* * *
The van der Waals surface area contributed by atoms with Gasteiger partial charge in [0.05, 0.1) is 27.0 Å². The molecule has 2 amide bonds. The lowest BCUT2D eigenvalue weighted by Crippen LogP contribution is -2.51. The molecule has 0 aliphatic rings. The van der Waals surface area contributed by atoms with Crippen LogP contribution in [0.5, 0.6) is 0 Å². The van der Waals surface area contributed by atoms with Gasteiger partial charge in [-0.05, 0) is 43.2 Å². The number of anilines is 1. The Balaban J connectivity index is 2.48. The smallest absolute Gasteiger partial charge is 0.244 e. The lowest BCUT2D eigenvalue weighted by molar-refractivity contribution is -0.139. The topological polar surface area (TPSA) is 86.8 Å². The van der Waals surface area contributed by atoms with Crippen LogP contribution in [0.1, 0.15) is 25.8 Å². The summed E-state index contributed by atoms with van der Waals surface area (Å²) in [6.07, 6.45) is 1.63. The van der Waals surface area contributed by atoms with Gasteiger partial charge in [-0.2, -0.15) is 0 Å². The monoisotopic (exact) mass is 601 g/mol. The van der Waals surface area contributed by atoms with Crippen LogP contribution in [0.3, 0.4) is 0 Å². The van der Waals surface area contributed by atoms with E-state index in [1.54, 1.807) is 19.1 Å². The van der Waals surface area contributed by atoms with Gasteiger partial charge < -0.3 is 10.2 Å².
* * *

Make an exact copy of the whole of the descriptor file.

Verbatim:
The van der Waals surface area contributed by atoms with Gasteiger partial charge in [0.05, 0.1) is 27.0 Å². The molecule has 2 amide bonds. The lowest BCUT2D eigenvalue weighted by Crippen LogP contribution is -2.51. The molecule has 0 aliphatic rings. The van der Waals surface area contributed by atoms with Crippen LogP contribution in [0.5, 0.6) is 0 Å². The van der Waals surface area contributed by atoms with Gasteiger partial charge in [-0.05, 0) is 43.2 Å². The number of anilines is 1. The Balaban J connectivity index is 2.48. The smallest absolute Gasteiger partial charge is 0.244 e. The lowest BCUT2D eigenvalue weighted by molar-refractivity contribution is -0.139. The topological polar surface area (TPSA) is 86.8 Å². The van der Waals surface area contributed by atoms with Crippen LogP contribution in [0.1, 0.15) is 25.8 Å². The summed E-state index contributed by atoms with van der Waals surface area (Å²) in [6.07, 6.45) is 1.63. The van der Waals surface area contributed by atoms with Gasteiger partial charge in [-0.2, -0.15) is 0 Å². The monoisotopic (exact) mass is 601 g/mol. The van der Waals surface area contributed by atoms with Crippen LogP contribution in [0.3, 0.4) is 0 Å². The van der Waals surface area contributed by atoms with E-state index in [1.54, 1.807) is 19.1 Å². The van der Waals surface area contributed by atoms with Gasteiger partial charge < -0.3 is 10.2 Å².